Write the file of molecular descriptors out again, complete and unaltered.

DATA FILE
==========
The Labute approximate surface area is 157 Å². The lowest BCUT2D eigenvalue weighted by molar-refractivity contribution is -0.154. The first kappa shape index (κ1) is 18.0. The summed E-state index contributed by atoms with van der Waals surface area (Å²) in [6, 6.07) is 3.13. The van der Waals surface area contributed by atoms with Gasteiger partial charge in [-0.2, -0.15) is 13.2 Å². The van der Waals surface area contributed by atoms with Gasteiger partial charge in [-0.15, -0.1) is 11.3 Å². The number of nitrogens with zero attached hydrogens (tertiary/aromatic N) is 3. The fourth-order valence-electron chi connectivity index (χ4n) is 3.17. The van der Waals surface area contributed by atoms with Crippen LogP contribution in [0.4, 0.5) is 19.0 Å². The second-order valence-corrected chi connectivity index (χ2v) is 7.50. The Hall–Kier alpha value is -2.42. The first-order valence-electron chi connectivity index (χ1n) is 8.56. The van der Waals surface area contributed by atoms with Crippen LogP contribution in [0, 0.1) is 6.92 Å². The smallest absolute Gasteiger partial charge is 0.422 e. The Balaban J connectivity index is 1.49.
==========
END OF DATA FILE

The Labute approximate surface area is 157 Å². The lowest BCUT2D eigenvalue weighted by molar-refractivity contribution is -0.154. The first kappa shape index (κ1) is 18.0. The summed E-state index contributed by atoms with van der Waals surface area (Å²) in [6, 6.07) is 3.13. The van der Waals surface area contributed by atoms with Gasteiger partial charge in [-0.2, -0.15) is 13.2 Å². The van der Waals surface area contributed by atoms with Gasteiger partial charge in [-0.15, -0.1) is 11.3 Å². The number of nitrogens with zero attached hydrogens (tertiary/aromatic N) is 3. The fourth-order valence-electron chi connectivity index (χ4n) is 3.17. The van der Waals surface area contributed by atoms with Crippen LogP contribution in [0.4, 0.5) is 19.0 Å². The second-order valence-corrected chi connectivity index (χ2v) is 7.50. The Hall–Kier alpha value is -2.42. The first-order valence-electron chi connectivity index (χ1n) is 8.56. The van der Waals surface area contributed by atoms with Crippen LogP contribution in [0, 0.1) is 6.92 Å². The smallest absolute Gasteiger partial charge is 0.422 e. The Balaban J connectivity index is 1.49.